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Most everyday citizens know Intuit (NASDAQ:INTU) from its popular TurboTax service or its personal finance site, Mint.com. But the company also helps small- to medium-sized businesses throughout the U.S. and -- increasingly -- the world help balance their accounting books through its Quicken products.
Because tax season is behind us, the main focus for now is on this small business segment.
In that respect, Intuit reported earnings that provided proof the company remains focused on what we think are its highest priorities. The market, however, wasn't too crazy that revenue numbers might shrink over the next year. Shares are currently trading down about 3%. Dig a little deeper, however, and it's actually not a bad thing at all.
"We're fully committed to winning the cloud."
That's what CEO Brad Smith had to say in his opening remarks, and it highlights the most critical initiative for the company moving forward. Historically, Intuit's accounting and payroll solutions have been desktop offerings with one point-of-sale.
The company is making the transition to the cloud for QuickBooks. That's imperative for two big reasons: First, the cloud is more convenient for end-users. But more importantly, a cloud subscription to Intuit's Quicken products means a stable, recurring revenue stream for the company, and it makes its offerings even stickier.
These cloud solutions are catching on with customers, too. This past quarter was the first time there were more new subscribers to QuickBooks Online than QuickBooks Desktop. The company sees this trend as one that will only pick up steam moving forward. As a result, it is changing how it recognizes revenue.
That change will mean QuickBooks Desktop revenue will be recognized over time instead of as a one-time licensing fee. That will make it appear like revenue is falling by 4% next year, when in actuality, the company expects to grow revenue by 5%-8%.
Gaining traction with small businesses
Instead of raising prices on its cloud offerings, Intuit is fully committed to gaining as many new customers as it can right now. QuickBooks is rapidly become an integral part of any business's record-keeping, and that means it is a very sticky product. Raising the subscription fee -- and therefore profits -- can come later, after Intuit has gained as much market share as it thinks it can.
Over the past quarter, Intuit grew revenue by 13%, while earnings were slightly negative on a non-GAAP basis. Within the Small Business segment, there were a number of noteworthy highlights:
- QuickBooks Online subscribers grew by 40% to roughly 150,000 customers.
- International QuickBooks Online subscribers grew 150% to 84,000.
- The Small Business Online Ecosystem increased its annualized recurring revenue by a very healthy 34%.
- Online payroll subscribers -- an add-on offering from QuickBooks Online -- grew 25%.
The company also provided guidance for where it hopes to be by 2017 -- which is helpful since 2015's revenue numbers will appear out of whack.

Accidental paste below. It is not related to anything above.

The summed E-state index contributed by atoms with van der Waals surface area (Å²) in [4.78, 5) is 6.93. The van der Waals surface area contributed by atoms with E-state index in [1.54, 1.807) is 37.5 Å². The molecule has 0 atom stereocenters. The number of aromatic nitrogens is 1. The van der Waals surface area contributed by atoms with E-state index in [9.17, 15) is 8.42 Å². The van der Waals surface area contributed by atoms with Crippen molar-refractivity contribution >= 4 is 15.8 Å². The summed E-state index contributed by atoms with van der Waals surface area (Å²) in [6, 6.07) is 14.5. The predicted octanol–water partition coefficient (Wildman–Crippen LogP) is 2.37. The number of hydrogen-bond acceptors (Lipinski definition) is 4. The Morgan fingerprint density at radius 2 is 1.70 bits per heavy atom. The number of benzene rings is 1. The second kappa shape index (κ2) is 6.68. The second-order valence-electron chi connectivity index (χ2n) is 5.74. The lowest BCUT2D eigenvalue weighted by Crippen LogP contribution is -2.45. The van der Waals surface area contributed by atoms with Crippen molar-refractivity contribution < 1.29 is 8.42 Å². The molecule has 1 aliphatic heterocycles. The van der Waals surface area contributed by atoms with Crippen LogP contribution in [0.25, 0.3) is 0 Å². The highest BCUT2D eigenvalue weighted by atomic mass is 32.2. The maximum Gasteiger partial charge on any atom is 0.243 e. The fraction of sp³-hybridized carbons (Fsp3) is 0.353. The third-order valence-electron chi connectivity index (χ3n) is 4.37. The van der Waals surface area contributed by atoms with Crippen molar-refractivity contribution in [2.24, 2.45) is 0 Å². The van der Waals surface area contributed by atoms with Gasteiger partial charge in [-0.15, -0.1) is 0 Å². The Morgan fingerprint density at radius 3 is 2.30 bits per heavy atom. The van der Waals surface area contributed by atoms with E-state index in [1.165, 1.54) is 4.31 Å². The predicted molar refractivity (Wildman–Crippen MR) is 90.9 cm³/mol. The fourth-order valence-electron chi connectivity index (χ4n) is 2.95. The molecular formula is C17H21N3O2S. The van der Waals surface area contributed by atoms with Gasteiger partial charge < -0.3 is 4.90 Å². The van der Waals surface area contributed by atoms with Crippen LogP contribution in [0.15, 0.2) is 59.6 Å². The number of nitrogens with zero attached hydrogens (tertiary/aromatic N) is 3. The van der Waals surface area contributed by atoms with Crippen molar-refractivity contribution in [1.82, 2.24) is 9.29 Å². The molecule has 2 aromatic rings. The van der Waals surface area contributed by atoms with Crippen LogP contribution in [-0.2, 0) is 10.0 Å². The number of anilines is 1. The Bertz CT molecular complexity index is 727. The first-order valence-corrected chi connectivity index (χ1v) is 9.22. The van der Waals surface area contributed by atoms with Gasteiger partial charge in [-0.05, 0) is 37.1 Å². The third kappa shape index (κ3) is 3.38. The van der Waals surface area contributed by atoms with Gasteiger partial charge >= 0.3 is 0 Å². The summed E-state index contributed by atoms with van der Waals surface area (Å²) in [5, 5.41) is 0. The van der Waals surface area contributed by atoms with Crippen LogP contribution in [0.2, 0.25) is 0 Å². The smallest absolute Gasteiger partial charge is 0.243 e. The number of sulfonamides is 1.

Intuit expects revenue to grow by 9% annually, while non-GAAP earnings increase at an average 13% clip, resulting in $5 non-GAAP EPS. More importantly, it expects QuickBooks Online customers to grow at a 40% annualized rate and end 2017 with over 2 million subscribers.
What it all means
Earlier this month, Stock Advisor analyst Brendan Mathews published a report on eight things we hope to see from Intuit moving forward. During the conference call, there were signs of significant progress being made on three of those fronts.
While that might sound small, many of the metrics Brendan was looking for have to do with TurboTax, which wasn't significantly addressed in this report.
Those three things were:
- Management increases its dividend: Intuit announced it was raising its dividend by 32% to a $1.00 annual payout.
- QuickBooks makes the transition from a licensed product to a subscription service: As described above, the company is investing heavily in its cloud service. While that means QuickBooks Desktop units will fall (which they did during the last quarter), long-term subscription revenues should offset and eclipse these losses.
- Customers take up payroll and/or payment services: Payroll service subscribers grew 25% and are now being used by 19% of QuickBooks Online Users. Payment services also grew, as 5% of Online subscribers were using the product, up from 3% last year.
Moving forward, investors need to be mindful of how revenue numbers will be skewed for the next 12 months. The two most important metrics to watch will be the growth of TurboTax users during next year's tax season, and the overall growth of revenue from the QuickBooks Online Ecosystem.
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Brian Stoffel owns shares of Apple. The Motley Fool recommends Apple and Intuit. The Motley Fool owns shares of Apple and Intuit. Try any of our Foolish newsletter services free for 30 days. We Fools may not all hold the same opinions, but we all believe that considering a diverse range of insights makes us better investors. The Motley Fool has a disclosure policy.